Jonathan Karp, president and CEO of Simon & Schuster says, in a message to his staff members just provided to Publishing Perspectives, “We expect the transaction will likely close in the second half of 2021 at the earliest, subject to customary closing conditions, including regulatory approval.

“I understand that many of you will have questions about how this transition to new ownership will affect your work, and your benefits. I assure you that as this process unfolds we will share information with you, but understand that this will be a long process.

“Expect no sudden changes beyond the normal decisions we make in our regular course of business.

“As we head into 2021, our upcoming list of books holds the promise of being every bit as exhilarating a year of publishing as 2020 has been, and I know that we will continue to do our best for our authors and our distribution clients.”

It was in early March that the late Carolyn Reidy, then the CEO of S&S, alerted the publishing house’s staff to the fact that ViacomCBS CEO Bob Bakish had announced that the company was looking for a buyer.

And it was in early September that Penguin Random House parent Bertelsmann CEO and chair Thomas Rabe was reported to be interested.

The pace quickened last week, when Edmund Lee at The New York Times reported that “more than half a dozen” inquiries had been received in regards to the sale.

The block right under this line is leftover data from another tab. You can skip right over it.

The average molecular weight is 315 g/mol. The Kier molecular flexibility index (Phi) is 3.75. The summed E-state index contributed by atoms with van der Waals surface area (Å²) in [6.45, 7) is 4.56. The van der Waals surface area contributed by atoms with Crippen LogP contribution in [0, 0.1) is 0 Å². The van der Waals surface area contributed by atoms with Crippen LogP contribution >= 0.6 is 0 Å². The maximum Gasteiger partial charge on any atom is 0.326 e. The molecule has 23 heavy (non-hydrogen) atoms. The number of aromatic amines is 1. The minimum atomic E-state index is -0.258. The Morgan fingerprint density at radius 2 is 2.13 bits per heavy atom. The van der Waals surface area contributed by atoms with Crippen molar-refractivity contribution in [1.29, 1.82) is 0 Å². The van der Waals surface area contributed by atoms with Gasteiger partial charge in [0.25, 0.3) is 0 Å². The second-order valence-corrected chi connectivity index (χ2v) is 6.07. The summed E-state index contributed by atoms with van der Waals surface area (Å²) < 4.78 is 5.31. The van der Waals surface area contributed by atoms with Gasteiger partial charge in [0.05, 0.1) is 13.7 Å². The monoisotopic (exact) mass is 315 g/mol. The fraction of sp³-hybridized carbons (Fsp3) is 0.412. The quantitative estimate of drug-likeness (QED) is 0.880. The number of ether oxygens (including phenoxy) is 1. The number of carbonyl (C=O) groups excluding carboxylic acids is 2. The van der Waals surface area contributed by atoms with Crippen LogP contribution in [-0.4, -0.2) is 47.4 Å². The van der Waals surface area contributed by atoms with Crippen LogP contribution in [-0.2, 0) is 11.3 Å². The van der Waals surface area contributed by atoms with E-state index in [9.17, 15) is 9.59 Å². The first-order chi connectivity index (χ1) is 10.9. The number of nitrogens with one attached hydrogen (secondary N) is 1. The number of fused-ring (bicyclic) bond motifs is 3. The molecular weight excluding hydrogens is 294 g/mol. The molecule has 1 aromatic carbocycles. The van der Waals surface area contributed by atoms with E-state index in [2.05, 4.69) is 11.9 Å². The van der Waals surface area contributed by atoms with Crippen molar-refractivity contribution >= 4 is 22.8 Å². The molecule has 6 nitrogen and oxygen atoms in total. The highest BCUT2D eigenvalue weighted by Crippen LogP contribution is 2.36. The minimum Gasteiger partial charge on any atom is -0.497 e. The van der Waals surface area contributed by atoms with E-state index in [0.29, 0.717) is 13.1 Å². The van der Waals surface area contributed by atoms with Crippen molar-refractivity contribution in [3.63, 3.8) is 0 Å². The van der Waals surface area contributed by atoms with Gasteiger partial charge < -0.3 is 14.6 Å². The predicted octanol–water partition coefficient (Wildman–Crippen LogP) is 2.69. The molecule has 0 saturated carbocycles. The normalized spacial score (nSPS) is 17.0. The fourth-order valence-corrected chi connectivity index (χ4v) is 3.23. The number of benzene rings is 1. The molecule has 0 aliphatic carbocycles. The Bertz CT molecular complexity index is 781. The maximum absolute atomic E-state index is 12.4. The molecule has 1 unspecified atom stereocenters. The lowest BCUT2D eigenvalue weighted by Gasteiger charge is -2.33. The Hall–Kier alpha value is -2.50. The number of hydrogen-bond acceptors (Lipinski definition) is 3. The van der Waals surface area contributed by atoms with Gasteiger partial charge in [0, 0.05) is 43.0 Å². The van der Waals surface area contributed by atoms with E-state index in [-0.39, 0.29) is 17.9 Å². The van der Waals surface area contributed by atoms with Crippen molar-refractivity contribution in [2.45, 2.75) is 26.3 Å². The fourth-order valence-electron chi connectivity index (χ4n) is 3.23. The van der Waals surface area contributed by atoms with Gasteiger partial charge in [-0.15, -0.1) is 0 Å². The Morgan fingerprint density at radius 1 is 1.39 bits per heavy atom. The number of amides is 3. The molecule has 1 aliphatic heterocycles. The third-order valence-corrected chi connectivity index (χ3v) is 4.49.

Markus Dohle

PRH’s Dohle: ‘Our Collective Future’

And Markus Dohle, CEO of Penguin Random House worldwide, has messaged his staffers, referencing the success with which Penguin and Random House were merged, not so long ago.

His message reads, in part, “I am incredibly excited to welcome our new colleagues to Penguin Random House. Simon & Schuster’s distinguished legacy of publishing notable authors, perennial bestsellers, and culture-shaping blockbusters is a natural complement to our publishing programs and catalogs around the world.

“As we have demonstrated, we can successfully unite company cultures and prestigious publishing teams while preserving each imprint’s identity and independence.

“I am looking forward to working with Simon & Schuster’s Jonathan Karp and Dennis Eulau.

“Over the years, I have been very impressed with the publishing company they have created—together, of course, with their longtime CEO, the late Carolyn Reidy, and their extraordinary publishing colleagues. In his letter to the Simon & Schuster teams worldwide, Jonathan relayed our shared commitment to building on their immense success and genuine enthusiasm for what our collective future holds.”

Simon & Schuster this year has been particularly successful with its high-profile political book authors and their many books about the now ending presidency of Donald Trump.

Prominent S&S books in the Trump canon this year include John Bolton’s controversial The Room Where It Happened: A White House Memoir and Bob Woodward’s Rage, the latter rolled out with a blizzard of interview tapes Woodward made of Trump.